Lukewarm reception for helmet transmitters

MIKE GANTER, QMI Agency

, Last Updated: 9:08 PM ET

The Canadian Football League might want to check on the definition of “innovation” — a word tossed around by the league on Tuesday.

Because, while helmet transmitters connecting quarterbacks to coaches and offensive co-ordinators might be a CFL innovation, there’s really nothing new about this.

NFL coaches and co-ordinators have been communicating directly with the quarterback in game situations since 1994.

Argonauts quarterback Cleo Lemon says he has to go back to his college days for the last time he didn’t have a transmitter in his helmet.

“When you make that transition, it’s a lot easier, a lot faster to get the play calls in,” Lemon said.

“It will help out the offence tremendously.”

Down the QEW in Hamilton, Ticats quarterback Kevin Glenn was reserving judgment just a little.

“It’s okay,’ Glenn said. “You have to get used to it. The biggest thing is you cannot simulate a game situation with the crowd and someone talking in your ear.

“You will have to wait until a pre-season game to get the full effect. You can say it is good now, but you might get in a game and say, ‘I can’t hear a thing you are saying.’ ”

League spokesman Jamie Dykstra confirmed yesterday the league has been testing this sort of thing since 2006, but it is only now, with the league somewhat stabilized and interested again in investing in advancements like the helmet transmitter, that it has been possible to go ahead with something like this.

There’s no question that back when the NFL was introducing these helmets, the CFL was much more concerned with just remaining viable to even think about taking on any additional costs.

Each team will be outfitted with three radio-in-helmet units, one for each of the QBs that dress, but only one can be active at any one time.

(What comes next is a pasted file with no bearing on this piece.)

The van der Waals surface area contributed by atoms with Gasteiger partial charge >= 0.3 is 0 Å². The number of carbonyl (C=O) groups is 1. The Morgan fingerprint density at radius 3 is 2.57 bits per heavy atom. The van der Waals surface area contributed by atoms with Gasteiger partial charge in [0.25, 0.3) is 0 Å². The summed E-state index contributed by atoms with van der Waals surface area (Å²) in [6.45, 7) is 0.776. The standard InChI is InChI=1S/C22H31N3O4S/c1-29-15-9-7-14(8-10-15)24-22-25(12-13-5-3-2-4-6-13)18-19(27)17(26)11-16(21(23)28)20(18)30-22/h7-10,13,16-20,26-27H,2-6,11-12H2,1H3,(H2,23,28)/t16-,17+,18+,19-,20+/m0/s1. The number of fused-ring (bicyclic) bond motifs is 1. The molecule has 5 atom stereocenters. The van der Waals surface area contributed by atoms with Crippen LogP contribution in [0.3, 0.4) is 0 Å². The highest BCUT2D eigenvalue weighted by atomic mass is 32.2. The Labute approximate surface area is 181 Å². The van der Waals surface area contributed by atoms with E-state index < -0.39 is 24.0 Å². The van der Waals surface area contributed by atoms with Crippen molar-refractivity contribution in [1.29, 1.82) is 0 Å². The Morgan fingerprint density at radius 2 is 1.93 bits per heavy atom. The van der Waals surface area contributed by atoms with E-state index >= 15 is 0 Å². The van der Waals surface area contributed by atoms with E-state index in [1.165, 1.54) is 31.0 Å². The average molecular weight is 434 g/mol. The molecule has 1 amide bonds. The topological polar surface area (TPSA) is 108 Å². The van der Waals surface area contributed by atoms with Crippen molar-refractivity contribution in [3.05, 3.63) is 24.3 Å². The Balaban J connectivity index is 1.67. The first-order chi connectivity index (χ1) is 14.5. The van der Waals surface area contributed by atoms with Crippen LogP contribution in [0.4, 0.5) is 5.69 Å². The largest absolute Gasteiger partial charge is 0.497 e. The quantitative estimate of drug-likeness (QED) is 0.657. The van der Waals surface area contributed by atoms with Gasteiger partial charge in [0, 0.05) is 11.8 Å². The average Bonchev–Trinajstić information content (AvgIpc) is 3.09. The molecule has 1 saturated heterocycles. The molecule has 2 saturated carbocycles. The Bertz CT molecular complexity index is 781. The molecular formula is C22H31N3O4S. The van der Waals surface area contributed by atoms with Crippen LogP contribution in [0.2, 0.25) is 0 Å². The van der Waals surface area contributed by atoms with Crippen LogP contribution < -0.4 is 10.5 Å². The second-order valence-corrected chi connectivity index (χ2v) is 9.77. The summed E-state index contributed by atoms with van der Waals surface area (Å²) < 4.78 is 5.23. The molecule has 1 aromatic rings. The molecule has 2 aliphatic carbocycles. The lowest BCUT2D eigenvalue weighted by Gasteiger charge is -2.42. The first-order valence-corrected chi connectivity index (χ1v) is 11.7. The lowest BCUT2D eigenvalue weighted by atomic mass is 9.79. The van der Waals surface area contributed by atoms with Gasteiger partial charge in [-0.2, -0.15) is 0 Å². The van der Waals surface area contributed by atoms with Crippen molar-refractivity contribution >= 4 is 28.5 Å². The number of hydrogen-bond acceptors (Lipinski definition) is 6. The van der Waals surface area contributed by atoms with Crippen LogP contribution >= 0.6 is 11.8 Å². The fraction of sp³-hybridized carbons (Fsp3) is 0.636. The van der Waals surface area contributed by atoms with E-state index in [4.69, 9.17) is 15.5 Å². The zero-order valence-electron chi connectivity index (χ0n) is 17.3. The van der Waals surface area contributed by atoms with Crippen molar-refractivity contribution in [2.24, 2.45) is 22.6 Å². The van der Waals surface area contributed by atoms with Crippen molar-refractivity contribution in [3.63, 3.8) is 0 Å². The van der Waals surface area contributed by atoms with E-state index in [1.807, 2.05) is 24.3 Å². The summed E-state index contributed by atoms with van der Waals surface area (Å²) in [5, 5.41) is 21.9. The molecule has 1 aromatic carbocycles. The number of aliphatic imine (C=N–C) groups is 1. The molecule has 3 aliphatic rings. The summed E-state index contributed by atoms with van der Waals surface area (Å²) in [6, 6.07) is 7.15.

Coaches or offensive co-ordinators up in the press box will be able to communicate plays to the quarterbacks but will not be able to receive messages back as the QB helmets will not have microphones.

Argos head coach Jim Barker is excited the league has reached this stage.

“I think the games will flow smoother,” Barker said.

“I think you will see better execution everywhere. You still only have 20 seconds to get the call in and down to the quarterback but I think it’s really good for the league.”

Barker though already knows his voice won’t be in the ears of his quarterbacks — and for a very good reason.

“If I’m in the quarterbacks ear, he’s going to have a headache,” Barker said. “That’s not a good thing. (Argos offensive co-ordinator) Jaime (Elizondo) does a great job and he’ll be very calm and composed and let me be the head coach and do the things I have to do.

“We’ve gone through the whole signals deal in this league and while we still don’t have the helmet mics for defence (which the NFL introduced last season) it just alleviates all that and brings us into the next stage,” Barker said.

The Argos had the helmets delivered on Tuesday but were waiting on the batteries.

Barker said the team will test it out today in practice.


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